A Simple Hollow Grinding Jig





Introduction: A Simple Hollow Grinding Jig

This is a jig I threw together from things in my shop that makes it easy to create hollow-ground knife bevels. I would have made an instructable out of it, but I don't have any pictures of the process and it's pretty easy to see how the thing goes together any way. The metal widget with the springs is there just to make sure the work rest (the piece of cherry with the c-clamp on top) doesn't move around and change the distance of the knife to the wheel. The c-clamp itself is cut down so I have a better view and control of the knife while grinding. I can also move it around to accommodate blades of different widths and thicknesses.

This jig could also work for with a bench grinder with a hard wheel. The roller that makes my hollow edge only has a 4-inch diameter, which is a little small for single edges...but it's the best I've got right now. And the blades end up devilishly sharp.

The last few images are of a knife I recently made with this jig, what I'm calling a "camp seax." Straight edges are easier. If you've seen my knifemaking Instructable, you can tell that I've greatly improved in a couple years.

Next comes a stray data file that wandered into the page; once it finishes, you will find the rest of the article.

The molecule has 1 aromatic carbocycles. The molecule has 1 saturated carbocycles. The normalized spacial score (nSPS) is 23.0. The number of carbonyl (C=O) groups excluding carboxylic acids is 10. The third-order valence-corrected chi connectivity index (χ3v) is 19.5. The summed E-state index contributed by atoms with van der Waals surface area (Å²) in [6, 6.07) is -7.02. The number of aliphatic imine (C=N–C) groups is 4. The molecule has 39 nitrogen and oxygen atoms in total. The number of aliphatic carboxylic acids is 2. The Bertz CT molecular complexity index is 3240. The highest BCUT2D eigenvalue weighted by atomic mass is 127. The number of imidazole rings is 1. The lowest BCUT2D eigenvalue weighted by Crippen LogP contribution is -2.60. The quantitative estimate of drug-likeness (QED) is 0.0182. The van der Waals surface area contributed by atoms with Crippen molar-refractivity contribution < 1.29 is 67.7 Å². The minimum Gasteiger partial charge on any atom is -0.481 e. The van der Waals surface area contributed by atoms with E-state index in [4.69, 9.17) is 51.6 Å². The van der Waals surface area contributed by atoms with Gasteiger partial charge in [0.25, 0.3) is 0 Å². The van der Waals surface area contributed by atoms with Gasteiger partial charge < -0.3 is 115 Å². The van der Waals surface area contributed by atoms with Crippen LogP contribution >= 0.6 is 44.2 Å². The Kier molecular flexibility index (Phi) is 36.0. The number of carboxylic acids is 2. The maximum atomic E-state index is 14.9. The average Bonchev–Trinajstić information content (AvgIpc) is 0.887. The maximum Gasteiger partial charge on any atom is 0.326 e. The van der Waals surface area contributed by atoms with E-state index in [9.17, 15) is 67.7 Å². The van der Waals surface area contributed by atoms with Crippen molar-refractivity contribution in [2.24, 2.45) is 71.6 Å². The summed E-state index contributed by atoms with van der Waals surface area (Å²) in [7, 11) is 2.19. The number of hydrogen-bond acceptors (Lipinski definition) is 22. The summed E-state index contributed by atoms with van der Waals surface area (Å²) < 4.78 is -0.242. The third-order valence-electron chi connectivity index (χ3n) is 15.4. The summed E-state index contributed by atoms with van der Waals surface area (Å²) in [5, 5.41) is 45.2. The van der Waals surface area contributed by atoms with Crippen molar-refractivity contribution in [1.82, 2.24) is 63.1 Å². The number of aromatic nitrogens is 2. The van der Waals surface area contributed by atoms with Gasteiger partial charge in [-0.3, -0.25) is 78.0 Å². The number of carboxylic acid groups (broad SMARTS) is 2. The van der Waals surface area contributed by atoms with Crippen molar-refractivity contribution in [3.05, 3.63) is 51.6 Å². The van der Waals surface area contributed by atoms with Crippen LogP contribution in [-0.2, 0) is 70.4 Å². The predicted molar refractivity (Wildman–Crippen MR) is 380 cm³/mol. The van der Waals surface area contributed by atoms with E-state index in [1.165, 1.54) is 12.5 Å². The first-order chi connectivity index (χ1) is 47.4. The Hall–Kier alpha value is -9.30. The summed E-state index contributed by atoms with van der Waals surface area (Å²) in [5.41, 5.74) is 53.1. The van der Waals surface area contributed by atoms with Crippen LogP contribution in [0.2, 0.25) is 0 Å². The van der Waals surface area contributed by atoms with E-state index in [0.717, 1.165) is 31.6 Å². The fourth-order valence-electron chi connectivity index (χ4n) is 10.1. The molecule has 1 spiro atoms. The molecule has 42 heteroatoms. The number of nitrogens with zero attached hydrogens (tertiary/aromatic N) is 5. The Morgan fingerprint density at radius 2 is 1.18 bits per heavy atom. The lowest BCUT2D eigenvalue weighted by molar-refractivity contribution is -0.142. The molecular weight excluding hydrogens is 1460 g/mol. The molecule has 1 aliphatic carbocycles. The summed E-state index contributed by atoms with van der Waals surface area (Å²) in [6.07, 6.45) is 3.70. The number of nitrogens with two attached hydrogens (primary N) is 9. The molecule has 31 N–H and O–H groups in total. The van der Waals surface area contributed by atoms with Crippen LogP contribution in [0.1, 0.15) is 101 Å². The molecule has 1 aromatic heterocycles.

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    15 Discussions

    Definitely. It's a little beefier than the tool rests that come with most grinding wheels, too.

    I'd like an instructable on how to build your grinder. Where'd you get that?

    All I bought were the springs, the rest was scrap lying around...so I spent about $2.50. YMMV, especially if you don't weld. I'd guess about $20 for all materials.

    There's a lever to the side of the platen that tilts it laterally--part of the grinder, though, not the jig.

    Oh OK I thought you'd made the whole belt sander attachment I see it now you made the tool rest. I've made a few tool rests myself. I've modified this one a little more since this picture but this is the general idea:


    For hollow grinding chisel and plane blades mostly.

    I made this other one first though sort of a proof of concept before I committed to doing it in steel:


    This is pretty good, and I think if you set this out as an instructable with notes to go with each of your pics, you would have a decent 'ible. None of your parts look difficult to make. Great work.